They may not make the news very often, but tip-over injuries and deaths are fairly common. In fact, a November 2012 report by the U.S. Consumer Product Safety Commission (CPSC) states that from 2009 to 2011, an estimated average of 43,200 people were treated in hospital emergency departments each year for tip-over injuries relating to furniture, televisions, or appliances. Of these incidents, 25,400 or 59% involved children under 18. Needless to say, this type of accident is something that any parent should be aware of, and it makes sense to want to learn a bit more about how and why something like this might occur.
Facts about Tip-Over Deaths
Some important figures relating to tip-over incidents as per the CPSC report referenced above include:
From 2000 to 2011, there were 349 fatalities relating to product instability and tip-over incidents. Of these, 294 or 84% involved children ranging in age from one month to eight years old.
69% of estimated emergency department-treated injuries and 77% of fatalities were sustained in residential settings.
The most common injuries sustained due to a tip-over incident were: contusions or abrasions (39%), injuries to internal organs (15%), lacerations (14%), and fractures (13%). • The most common pieces of furniture involved in product instability or tip-over injuries for kids under 18 were: tables (34%); chests, bureaus, and dressers (28%); and shelving, shelving units, and bookcases (19%).
70% of children fatalities involved televisions or televisions and furniture tipping over together. 26% involved just furniture, and the remaining 4% involved appliances.
According to a recent report done by the New York Times, 40% of parents are feeding their child solid food before they’re 4 months old. For the past 20 years, The American Academy of Pediatrics has recommended that parents wait until the child is 4 months old before giving them solid food but this last year they modified this recommendation by requesting that parents wait 6 months.
1) The cells that line your child’s gut haven’t closed yet which makes them more susceptible to developing allergies to the foods that you give them. Since these gut cells also don’t produce fat and carbohydrate digesting enzymes until the child is 3-4 months old, most solid foods that you give them cant be broken down for a few months and will cause your child to have gas, constipation, vomiting, and wasted nutrients.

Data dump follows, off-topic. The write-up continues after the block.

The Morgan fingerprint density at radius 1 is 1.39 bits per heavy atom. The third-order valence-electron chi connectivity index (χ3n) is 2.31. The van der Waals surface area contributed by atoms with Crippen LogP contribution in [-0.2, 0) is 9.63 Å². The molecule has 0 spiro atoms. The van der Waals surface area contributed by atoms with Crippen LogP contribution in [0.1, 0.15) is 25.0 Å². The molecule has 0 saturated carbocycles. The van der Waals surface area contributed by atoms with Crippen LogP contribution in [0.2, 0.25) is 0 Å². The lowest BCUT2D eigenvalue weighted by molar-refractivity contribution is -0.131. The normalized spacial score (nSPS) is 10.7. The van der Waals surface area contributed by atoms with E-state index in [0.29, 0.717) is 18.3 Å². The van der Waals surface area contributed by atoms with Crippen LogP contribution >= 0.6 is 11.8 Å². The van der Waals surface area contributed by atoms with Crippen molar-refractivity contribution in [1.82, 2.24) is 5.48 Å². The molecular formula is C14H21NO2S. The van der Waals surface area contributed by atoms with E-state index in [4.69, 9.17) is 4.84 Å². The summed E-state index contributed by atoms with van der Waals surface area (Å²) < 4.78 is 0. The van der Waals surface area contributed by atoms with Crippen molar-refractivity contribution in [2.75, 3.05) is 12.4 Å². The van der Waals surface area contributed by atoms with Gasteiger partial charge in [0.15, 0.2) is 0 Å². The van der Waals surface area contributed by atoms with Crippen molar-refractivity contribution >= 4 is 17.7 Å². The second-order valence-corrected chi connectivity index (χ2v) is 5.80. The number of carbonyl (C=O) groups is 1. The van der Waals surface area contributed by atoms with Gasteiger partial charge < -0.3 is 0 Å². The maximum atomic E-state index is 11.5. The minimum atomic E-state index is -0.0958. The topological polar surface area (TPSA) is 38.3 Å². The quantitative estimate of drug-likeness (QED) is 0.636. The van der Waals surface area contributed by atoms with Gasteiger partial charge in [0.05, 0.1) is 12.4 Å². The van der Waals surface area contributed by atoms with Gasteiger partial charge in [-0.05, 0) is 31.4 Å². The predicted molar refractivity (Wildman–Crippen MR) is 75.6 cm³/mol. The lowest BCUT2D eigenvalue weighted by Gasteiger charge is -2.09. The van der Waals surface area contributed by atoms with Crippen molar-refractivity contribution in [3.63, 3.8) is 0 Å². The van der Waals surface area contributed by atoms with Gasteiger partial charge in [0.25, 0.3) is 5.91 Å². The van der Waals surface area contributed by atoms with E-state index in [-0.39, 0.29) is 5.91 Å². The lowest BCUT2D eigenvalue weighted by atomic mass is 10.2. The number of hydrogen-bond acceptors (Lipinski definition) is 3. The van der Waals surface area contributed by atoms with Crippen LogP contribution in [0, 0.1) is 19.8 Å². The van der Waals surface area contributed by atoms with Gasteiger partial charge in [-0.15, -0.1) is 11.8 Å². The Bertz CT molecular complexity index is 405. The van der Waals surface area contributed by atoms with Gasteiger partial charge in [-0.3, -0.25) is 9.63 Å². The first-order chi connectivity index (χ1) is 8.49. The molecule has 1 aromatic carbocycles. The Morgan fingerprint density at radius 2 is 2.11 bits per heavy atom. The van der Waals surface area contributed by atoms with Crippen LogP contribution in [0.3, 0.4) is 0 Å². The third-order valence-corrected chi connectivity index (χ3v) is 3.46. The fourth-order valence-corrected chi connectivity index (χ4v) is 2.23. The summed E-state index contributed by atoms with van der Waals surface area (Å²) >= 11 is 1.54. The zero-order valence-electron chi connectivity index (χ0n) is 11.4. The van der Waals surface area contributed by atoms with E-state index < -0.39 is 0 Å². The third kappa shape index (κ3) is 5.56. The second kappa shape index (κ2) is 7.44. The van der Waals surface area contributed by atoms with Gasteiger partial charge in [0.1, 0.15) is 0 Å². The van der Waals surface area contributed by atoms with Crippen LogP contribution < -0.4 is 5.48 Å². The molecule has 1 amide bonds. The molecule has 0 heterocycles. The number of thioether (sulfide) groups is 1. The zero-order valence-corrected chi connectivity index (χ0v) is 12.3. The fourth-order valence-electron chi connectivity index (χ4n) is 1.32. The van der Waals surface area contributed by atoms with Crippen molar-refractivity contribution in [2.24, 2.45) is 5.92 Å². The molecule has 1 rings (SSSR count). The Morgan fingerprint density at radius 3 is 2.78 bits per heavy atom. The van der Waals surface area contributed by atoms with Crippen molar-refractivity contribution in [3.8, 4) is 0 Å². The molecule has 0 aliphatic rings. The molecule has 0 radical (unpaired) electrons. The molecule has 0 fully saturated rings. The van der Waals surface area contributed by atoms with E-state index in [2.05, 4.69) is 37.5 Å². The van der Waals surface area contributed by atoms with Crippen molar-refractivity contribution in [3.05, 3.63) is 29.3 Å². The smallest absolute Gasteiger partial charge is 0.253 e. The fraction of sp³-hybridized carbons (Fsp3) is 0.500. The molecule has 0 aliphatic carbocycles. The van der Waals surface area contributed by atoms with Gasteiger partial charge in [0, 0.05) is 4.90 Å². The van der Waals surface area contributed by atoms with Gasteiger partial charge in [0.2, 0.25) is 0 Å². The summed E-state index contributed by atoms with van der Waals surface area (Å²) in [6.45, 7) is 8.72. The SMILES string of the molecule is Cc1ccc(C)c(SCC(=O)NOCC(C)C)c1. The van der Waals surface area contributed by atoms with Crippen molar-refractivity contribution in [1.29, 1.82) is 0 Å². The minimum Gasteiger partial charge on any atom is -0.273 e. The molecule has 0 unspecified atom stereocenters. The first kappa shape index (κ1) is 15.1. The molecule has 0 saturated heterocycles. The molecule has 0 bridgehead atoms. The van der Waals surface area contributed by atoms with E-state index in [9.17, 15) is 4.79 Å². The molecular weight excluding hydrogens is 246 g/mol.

2) The is a lower chance of your child developing gastroenteritis, diabetes, ear infections, and obesity (as much as six times) when they are older.
It’s hard to imagine life without disposable diapers. After becoming widely available in the late 1960s and early 1970s, disposables are now the norm in much of the world – and for good reason. Though they raise complicated environmental issues, there’s no denying that throwaway nappies are a major convenience for many parents.
Disposables are so ever-present, in fact, that few wonder what they’re made of. But it’s a reasonable question for a product that spends so many hours in direct contact with your child’s most sensitive areas. What’s really in disposable diapers, and is there any chance that these materials could harm your baby?
What’s in a disposable diaper?
While disposable diapers seem simple, they have more materials and parts than you might think. Diaper companies aren’t required to list the ingredients of their products, but modern disposables – Pampers, Huggies, and everything else – all follow the same basic model:
You know what the experts say: Establish a regular bedtime routine and teach your baby to fall asleep on her own. Then, within a few days or weeks, you too will have a baby who sleeps through the night. Sounds great, but does it really work?
Establishing a consistent bedtime ritual — one that includes some variation on a bath, book, and bed — is the number one way parents help their infants drift off to sleep.
The following are more sleep strategies that worked for other members of the BabyCenter community. Whatever route you choose, remember this: What worked for one family might not work for you, so do what’s best for you and your baby.
“One day I noticed that my 3-month-old fell asleep every time I blow-dried my hair. Then I discovered that turning the radio to static also worked like a charm. We just crank the radio up and it soothes her to sleep. It’s more convenient than the blow dryer. And it’s a lifesaver when we’re traveling and she gets tired and fussy. She’ll cry sometimes for a few minutes, but it always works!”